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Access to e-books eased with Last Mile wireless connectivity

Learning and access to e-books at the Nakuru based Kenya National Library Services (KNLS) will further be eased with the installation of wireless connectivity, that targets more public service points.

Through the Last Mile County Connectivity Project (LMCCP), the facility that accommodates hundreds of learners each day and especially the school holidays will also enable online jobs seekers to increase their daily earnings, with the reduced downtime.

With the up to 900 Mbps wireless connectivity, coupled with installation of backup batteries, the facility will be able to enjoy eight hours of connectivity long after power outages, making it more reliable than the current connection that goes off immediately power is disconnected.

“We have selected a number of facilities including the Library that offer citizen facing services to benefit from the Phase IV of the LMCCP in a bid to address the gaps that were noticed with the installation of the Local Area Network (LAN) that is also idle in some places,” said ICT Director James Sirori, noting that the installations will take three weeks to complete.

The programme that will also reach the Regional Commissioners office that hosts the busy Immigration Office, the Kenya News Agency offices, the County and Prisons, is expected to enhance service delivery for the offices that offer direct contact services to members of the public.

“The Wireless connectivity that will afford the users free for use services, is also expected to expedite justice delivery for inmates at the Nakuru Main and Women Prisons through the eased online court sessions,” added Sorori.

Soulco Contractors Representative, Engineer Wesley Too, noted that the civil works will be done in two weeks to the six selected areas including some county government offices, with configuration and commissioning slated for the third week of October.

“We call upon the various beneficiary institutions to allow us access their premises for eased installation as we promise excellent services to the institutions and the public,” said Too.

The Belgium Government funded programme targets to cover 23 counties including Elgeyo marakwet, Baringo and Wajir with the wireless connectivity, with plans underway to rollout Phase V that will reach more counties and sub county offices.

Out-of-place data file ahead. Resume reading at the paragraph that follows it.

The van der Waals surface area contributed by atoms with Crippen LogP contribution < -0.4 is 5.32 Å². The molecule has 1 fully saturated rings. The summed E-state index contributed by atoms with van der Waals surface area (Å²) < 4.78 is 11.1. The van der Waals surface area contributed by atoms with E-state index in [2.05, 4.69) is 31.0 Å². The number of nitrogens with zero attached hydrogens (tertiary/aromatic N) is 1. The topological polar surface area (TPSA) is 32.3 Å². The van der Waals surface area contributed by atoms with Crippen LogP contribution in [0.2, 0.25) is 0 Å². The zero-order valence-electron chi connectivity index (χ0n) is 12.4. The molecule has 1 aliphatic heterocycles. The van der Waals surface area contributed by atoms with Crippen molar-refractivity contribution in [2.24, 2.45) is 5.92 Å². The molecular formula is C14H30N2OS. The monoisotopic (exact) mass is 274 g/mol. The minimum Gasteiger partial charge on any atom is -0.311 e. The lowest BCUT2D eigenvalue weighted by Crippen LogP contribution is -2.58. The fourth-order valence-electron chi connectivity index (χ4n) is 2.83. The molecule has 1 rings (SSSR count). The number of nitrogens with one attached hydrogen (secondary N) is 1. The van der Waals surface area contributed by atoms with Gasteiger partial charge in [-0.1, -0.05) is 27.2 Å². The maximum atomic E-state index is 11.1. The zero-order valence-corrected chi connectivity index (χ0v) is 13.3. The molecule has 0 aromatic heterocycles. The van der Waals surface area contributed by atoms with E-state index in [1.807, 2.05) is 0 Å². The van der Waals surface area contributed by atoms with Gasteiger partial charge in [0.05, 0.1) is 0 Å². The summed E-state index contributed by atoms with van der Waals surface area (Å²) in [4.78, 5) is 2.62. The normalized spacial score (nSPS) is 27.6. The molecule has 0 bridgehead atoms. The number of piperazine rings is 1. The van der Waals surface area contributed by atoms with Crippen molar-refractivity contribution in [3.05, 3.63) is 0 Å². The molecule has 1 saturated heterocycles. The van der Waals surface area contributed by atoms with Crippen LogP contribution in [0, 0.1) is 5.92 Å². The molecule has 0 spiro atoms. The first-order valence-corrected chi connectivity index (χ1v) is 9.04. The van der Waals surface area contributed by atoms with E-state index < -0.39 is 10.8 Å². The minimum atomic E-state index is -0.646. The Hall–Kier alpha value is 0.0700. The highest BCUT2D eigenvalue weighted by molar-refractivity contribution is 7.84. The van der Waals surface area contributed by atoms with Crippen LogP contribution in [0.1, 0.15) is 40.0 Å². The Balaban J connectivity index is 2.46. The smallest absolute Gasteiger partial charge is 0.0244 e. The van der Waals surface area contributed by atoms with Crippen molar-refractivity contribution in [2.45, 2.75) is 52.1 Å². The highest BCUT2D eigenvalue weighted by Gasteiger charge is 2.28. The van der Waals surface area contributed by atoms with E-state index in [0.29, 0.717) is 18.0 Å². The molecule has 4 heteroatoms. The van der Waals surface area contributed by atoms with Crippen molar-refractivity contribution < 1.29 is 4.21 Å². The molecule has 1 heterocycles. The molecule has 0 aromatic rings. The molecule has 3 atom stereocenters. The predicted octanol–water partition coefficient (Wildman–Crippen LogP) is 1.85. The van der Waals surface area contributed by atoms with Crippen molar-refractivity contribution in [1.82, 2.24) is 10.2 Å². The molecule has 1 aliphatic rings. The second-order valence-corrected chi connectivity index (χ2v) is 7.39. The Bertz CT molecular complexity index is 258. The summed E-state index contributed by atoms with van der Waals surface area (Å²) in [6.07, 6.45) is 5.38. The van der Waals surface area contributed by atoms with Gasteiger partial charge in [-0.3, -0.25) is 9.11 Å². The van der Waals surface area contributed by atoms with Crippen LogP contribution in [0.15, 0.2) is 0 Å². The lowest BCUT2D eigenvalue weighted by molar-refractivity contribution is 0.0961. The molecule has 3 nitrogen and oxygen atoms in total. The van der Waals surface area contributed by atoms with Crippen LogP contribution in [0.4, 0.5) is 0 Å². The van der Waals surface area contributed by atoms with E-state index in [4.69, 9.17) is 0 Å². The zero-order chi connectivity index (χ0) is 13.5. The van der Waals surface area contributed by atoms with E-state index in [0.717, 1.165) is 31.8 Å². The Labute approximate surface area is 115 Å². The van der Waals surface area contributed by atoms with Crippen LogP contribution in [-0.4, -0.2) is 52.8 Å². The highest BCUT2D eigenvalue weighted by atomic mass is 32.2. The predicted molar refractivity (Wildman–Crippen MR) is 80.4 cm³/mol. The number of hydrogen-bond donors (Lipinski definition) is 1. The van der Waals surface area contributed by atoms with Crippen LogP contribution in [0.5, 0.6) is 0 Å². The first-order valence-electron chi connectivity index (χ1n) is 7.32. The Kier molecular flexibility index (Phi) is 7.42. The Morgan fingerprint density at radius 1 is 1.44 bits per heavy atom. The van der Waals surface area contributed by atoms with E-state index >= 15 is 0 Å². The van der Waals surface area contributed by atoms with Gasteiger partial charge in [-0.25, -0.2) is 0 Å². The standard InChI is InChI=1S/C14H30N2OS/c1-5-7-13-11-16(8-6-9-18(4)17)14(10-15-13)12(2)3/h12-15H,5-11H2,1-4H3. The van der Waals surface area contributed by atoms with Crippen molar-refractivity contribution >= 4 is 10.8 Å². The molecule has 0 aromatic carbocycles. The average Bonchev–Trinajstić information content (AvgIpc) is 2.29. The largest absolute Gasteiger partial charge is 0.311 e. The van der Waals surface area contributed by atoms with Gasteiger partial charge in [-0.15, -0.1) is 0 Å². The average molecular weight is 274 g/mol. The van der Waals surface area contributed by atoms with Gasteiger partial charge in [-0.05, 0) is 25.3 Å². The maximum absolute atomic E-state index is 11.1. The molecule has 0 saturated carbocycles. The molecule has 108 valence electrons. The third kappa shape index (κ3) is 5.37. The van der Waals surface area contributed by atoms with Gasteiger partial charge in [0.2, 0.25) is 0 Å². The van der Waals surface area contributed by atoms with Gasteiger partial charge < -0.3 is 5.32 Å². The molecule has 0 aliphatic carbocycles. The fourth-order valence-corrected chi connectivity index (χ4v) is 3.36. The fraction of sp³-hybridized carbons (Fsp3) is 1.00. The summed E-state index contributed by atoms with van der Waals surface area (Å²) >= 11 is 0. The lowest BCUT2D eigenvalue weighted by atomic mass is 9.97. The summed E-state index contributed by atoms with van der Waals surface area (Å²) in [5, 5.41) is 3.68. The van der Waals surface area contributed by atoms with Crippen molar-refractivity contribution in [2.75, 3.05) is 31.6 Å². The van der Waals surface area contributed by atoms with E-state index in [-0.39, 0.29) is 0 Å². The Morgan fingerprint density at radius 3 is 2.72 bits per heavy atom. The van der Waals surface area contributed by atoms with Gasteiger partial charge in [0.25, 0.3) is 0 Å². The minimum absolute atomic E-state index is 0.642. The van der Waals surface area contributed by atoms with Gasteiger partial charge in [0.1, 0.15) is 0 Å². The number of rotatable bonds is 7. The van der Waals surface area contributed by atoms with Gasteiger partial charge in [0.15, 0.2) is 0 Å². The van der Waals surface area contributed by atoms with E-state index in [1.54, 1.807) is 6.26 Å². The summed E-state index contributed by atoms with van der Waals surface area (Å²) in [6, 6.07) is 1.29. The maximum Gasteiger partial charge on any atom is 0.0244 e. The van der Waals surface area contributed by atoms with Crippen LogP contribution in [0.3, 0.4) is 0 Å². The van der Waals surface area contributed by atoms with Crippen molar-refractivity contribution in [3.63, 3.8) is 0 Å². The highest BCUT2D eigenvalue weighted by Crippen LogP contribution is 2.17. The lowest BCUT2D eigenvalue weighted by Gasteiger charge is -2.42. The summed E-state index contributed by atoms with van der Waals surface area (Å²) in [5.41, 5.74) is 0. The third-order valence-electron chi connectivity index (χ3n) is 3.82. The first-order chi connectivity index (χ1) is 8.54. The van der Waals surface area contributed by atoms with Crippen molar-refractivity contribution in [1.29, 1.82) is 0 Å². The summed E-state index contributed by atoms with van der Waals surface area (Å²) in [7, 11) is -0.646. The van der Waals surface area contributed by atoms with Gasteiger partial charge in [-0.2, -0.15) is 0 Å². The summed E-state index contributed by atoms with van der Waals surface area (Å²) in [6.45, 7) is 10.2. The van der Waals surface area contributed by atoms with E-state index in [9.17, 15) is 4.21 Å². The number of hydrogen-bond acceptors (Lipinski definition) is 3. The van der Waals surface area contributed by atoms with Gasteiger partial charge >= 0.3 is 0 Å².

In Nakuru free WIFI services under the project have been connected to the Main Wakulima Market and installations at the open-to-the-public Nyayo and Lions gardens are at an advanced stage.

“With internet connectivity, it is now easy to reach my customers for new merchandise. I don’t need to call them but through my social media platforms, I display my wares and get bookings, while the customers pay through mobile money for delivery,” said David Kariuki, a shoe trader, adjacent to Wakulima market.

Onyango Oloo, too, lauds the government project, noting that at the comfort of his market space, he gets to sample vegetables and other wares from various parts of the country before he makes orders.

“I easily connect with farmers supplying me with arrow roots, bananas and traditional vegetables especially from Western and Nyanza region, before I settle on who supplies and at what price. It is safer to know what kind of luggage you are expecting because most farmers ask for partial payment before they release their cargo,” noted Onyango Oloo.

Other areas where the public can access free Wi-Fi include Bahati market and Free area, with the government targeting to launch 25, 000 such places across the country.

The government also targets to have at least one digital hub for every ward as a way of encouraging e-commerce, with the digital superhighway expected to make strides in health, agriculture, MSME and finance, while easing revenue collection.

By Anne Sabuni

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